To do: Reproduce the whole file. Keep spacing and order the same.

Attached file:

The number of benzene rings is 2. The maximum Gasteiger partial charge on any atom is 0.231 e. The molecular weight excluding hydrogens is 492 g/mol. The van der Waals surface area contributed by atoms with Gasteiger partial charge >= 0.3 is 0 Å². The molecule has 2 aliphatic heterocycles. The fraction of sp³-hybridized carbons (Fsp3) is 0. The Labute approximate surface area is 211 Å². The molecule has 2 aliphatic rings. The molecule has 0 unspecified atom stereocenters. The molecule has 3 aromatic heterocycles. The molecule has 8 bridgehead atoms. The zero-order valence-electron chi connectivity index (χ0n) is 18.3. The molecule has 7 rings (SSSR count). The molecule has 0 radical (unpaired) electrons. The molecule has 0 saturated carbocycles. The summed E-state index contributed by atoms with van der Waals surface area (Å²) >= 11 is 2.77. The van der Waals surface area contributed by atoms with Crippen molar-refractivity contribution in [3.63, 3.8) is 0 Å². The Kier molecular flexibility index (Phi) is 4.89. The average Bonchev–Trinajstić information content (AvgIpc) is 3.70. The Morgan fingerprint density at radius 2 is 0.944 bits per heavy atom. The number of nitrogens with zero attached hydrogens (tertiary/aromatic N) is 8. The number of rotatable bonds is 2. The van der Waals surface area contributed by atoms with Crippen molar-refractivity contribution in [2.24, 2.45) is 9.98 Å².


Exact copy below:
The number of benzene rings is 2. The maximum Gasteiger partial charge on any atom is 0.231 e. The molecular weight excluding hydrogens is 492 g/mol. The van der Waals surface area contributed by atoms with Gasteiger partial charge >= 0.3 is 0 Å². The molecule has 2 aliphatic heterocycles. The fraction of sp³-hybridized carbons (Fsp3) is 0. The Labute approximate surface area is 211 Å². The molecule has 2 aliphatic rings. The molecule has 0 unspecified atom stereocenters. The molecule has 3 aromatic heterocycles. The molecule has 8 bridgehead atoms. The zero-order valence-electron chi connectivity index (χ0n) is 18.3. The molecule has 7 rings (SSSR count). The molecule has 0 radical (unpaired) electrons. The molecule has 0 saturated carbocycles. The summed E-state index contributed by atoms with van der Waals surface area (Å²) >= 11 is 2.77. The van der Waals surface area contributed by atoms with Crippen molar-refractivity contribution in [3.63, 3.8) is 0 Å². The Kier molecular flexibility index (Phi) is 4.89. The average Bonchev–Trinajstić information content (AvgIpc) is 3.70. The Morgan fingerprint density at radius 2 is 0.944 bits per heavy atom. The number of nitrogens with zero attached hydrogens (tertiary/aromatic N) is 8. The number of rotatable bonds is 2. The van der Waals surface area contributed by atoms with Crippen molar-refractivity contribution in [2.24, 2.45) is 9.98 Å².